Marcus is someone to really listen to when it comes to AI. He’s got the practical chops as the co-founder and CEO of the new robotics startup Robust.AI, recently formed with the legendary roboticist Rodney Brooks. (The company tagline is Creating a New Foundation for the Future of Robotics.) Gary was also CEO and founder of the machine-learning startup Geometric Intelligence, which was acquired by Uber in 2016. He’s got the theoretical chops as a Professor Emeritus of Psychology and Neural Science at New York University, and has written in leading scientific journals such as Science and Nature. As a bonus, he’s an accomplished author of four previous books, including the New York Time’s bestseller Guitar Zero.
Marcus does think that the current path of AI using deep learning within clear parameters has important applications that are making an impact today and will continue in the near future. However, he thinks truly robust AI that can operate in the open-ended real world, more like humans do, will need an approach different from just drilling down through huge data sets with deep learning. Marcus is out to help reorient the research agenda of the field towards a new set of breakthroughs that will create a more robust AI that humans could really trust working around them – driving cars, making medical diagnoses, or moving around a work space or home. He has ideas on how that might happen, and how long it will take. Come join the conversation at Capgemini’s Applied Exchange. Our San Francisco event will come just a week after the book is released and you can get the first look.
Date: June 27, 2019
Time: 5:30pm – 9:00pm
5:30 pm: Networking
6:30 pm – Fireside Chat with Linda Avey & Pete Leyden
8:00pm – Networking
Speaker: Linda Avey, Co-founder 23andMe; Co-founder & CEO Precise.ly, Inc.
Few people have as much perspective on what average people can know about their genetic makeup both now and in the near future than Linda Avey, the co-founder of the pioneering biotech company 23andMe. That company offered the world’s first personal genetics service and its method of using saliva and working directly with consumers earned the award of Time Magazine’s Invention of the Year in 2008. It also set off a wave of competition and growth in the field throughout the developing world. Ten years later Avey has co-founded a new company that is positioned for the next phase of expanding easy access to genetic testing in the developing world, particularly in India. And this month Avey will share her thoughts on the state of genetic testing in developed and developing world alike as our next featured guest at What’s Now: San Francisco.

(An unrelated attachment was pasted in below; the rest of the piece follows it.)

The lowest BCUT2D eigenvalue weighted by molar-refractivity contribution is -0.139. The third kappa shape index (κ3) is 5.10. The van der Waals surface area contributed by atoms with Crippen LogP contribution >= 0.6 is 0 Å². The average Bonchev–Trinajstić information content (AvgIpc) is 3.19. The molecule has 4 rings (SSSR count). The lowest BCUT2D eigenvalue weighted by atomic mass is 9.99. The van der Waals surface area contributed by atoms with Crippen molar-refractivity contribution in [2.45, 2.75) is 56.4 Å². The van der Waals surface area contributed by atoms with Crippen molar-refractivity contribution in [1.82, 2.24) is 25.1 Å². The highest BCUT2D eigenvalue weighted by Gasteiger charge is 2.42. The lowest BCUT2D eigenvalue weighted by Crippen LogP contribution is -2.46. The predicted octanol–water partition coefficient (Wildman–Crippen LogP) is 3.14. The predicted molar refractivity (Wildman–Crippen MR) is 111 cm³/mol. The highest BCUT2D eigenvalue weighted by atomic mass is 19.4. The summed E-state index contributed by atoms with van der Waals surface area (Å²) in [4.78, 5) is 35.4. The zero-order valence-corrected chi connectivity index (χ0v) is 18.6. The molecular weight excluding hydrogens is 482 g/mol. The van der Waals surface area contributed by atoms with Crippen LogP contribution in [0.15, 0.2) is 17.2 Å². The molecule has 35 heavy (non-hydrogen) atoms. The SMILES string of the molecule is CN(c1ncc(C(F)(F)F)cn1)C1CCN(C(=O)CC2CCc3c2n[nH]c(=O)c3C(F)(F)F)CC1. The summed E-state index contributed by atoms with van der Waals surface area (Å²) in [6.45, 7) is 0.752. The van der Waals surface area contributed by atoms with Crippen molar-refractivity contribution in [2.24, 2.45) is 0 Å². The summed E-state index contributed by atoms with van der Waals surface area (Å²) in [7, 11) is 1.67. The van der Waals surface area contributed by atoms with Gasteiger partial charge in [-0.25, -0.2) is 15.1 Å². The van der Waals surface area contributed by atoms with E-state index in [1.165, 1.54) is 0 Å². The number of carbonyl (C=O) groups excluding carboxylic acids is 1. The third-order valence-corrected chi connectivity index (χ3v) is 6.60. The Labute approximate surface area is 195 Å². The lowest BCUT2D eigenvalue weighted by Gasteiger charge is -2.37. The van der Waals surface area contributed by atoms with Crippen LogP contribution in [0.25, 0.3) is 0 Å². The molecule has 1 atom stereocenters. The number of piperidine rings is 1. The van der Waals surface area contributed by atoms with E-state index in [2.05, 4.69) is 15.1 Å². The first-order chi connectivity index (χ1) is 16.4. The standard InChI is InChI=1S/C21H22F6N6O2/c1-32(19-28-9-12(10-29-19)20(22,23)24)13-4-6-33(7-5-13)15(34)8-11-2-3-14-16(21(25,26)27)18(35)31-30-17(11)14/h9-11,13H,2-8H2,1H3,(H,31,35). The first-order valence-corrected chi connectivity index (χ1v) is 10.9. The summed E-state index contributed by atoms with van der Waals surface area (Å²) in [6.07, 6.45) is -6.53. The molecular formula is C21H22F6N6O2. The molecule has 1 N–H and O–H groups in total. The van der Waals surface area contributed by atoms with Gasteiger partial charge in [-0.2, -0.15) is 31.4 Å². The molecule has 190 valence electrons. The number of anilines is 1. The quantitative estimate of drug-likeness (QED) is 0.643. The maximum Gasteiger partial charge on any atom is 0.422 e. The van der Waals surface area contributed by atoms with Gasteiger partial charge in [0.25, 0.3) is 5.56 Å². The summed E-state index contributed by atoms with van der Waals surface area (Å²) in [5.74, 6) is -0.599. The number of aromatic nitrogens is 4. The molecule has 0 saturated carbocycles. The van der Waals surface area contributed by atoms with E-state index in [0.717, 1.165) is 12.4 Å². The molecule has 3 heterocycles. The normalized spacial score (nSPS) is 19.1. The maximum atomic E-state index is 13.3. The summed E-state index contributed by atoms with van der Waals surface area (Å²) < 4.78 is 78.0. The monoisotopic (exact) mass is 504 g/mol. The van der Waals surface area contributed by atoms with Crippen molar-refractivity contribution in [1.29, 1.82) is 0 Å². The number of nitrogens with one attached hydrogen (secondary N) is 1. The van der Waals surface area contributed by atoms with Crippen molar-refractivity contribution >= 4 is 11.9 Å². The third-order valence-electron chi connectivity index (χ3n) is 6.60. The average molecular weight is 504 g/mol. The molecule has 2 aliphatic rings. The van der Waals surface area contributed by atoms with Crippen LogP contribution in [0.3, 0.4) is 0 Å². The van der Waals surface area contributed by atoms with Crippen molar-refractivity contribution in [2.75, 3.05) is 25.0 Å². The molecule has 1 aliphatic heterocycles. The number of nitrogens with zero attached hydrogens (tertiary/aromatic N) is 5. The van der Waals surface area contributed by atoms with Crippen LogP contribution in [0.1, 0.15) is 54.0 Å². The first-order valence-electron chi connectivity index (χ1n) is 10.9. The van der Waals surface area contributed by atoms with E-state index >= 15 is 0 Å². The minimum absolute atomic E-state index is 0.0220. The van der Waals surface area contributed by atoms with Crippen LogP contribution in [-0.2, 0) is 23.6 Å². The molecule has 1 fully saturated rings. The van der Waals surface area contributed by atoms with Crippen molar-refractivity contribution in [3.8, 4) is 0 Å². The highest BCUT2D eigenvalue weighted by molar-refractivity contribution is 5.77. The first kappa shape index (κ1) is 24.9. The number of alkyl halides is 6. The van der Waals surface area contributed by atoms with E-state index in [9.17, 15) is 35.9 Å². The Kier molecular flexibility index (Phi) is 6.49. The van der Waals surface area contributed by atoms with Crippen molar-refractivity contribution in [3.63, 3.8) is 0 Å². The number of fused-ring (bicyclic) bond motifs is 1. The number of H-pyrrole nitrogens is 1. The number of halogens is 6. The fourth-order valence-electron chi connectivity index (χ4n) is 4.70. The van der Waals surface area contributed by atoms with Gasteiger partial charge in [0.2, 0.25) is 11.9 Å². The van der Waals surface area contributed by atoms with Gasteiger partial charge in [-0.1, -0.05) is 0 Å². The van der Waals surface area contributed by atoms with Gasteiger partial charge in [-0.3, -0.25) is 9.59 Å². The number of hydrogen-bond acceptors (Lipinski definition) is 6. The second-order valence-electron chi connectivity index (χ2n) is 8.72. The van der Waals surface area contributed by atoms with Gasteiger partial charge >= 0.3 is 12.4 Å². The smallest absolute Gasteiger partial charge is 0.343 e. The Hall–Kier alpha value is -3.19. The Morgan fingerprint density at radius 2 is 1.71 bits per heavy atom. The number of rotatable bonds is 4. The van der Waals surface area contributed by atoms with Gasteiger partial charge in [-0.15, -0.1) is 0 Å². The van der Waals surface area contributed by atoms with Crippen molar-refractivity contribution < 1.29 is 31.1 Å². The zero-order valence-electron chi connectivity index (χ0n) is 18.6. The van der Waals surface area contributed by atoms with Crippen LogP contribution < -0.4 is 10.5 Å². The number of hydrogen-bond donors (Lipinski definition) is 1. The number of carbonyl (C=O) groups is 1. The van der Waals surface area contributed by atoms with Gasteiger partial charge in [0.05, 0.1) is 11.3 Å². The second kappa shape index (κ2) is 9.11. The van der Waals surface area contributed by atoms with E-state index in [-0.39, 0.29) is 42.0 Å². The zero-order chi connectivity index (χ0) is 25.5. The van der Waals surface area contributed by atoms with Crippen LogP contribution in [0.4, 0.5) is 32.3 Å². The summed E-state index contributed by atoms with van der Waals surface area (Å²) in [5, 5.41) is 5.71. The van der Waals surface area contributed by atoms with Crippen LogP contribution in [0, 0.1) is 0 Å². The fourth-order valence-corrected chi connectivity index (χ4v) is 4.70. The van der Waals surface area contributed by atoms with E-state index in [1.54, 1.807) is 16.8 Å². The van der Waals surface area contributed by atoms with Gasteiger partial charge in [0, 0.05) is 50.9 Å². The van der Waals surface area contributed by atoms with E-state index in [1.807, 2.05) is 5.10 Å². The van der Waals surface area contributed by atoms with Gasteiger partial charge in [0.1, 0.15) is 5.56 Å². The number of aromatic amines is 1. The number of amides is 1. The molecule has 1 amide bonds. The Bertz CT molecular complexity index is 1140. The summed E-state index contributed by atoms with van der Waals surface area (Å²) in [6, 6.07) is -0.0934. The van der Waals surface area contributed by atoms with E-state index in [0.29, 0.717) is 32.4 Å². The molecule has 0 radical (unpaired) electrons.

Many people are aware that they can better understand their ancestry through common genetic testing, but many more insights are becoming increasingly available that could make a big impact on healthcare too. Avey says that a lot of diseases are monogenetic, which means that one gene identified in a person’s genome can indicate a higher predisposition to that disease, or to passing on that predisposition to off-spring, especially when having children with a partner who has a similar predisposition. The more we know about all these factors, the more precise individual health interventions can be. Avey’s new company Precise.ly wants to expand that kind of capability to India, a population that suffers too much from preventable diseases that could be avoided with better information like this.
Our conversation with Avey will look at the prospects for genetic testing in the developing world, though her company Precise.ly is still operating largely in stealth mode. We will be sure to talk about the increasing pressures on the genetics and biotech field in the developed world as consumers and governments become much more interested in privacy and the protection of personal data. Social media postings are one thing, but few things are as personal as data related to health. As usual, we expect the room to be filled with others who have insights into these challenges and opportunities, Join us for what is sure to be a wonderful evening.
Our best shot for creating a future of shared, electric, autonomous transport
Date: March 14th, 2019
Time: 5:30 PM – 9:00 PM PST
5:30pm – Networking
6:30pm – Q&A with Tim Papandreou
8:00pm – Networking
Speaker: Tim Papandreou, Founder Emerging Transport Advisors
Tim Papandreou wants to give everyone a healthy wake-up call that society is on the verge of a once-in-a-lifetime transition to a transportation system that is shared, electric and automated. And all three of these major shifts in 21st century transport are already happening and will be realized in the next 10 years. Papandreou, the former manager of strategic partnerships at Google X and Waymo, key leaders in the development of automated vehicles, will deliver his wake-up call as our featured guest at the next What’s Now: San Francisco at Capgemini’s Applied Innovation Exchange.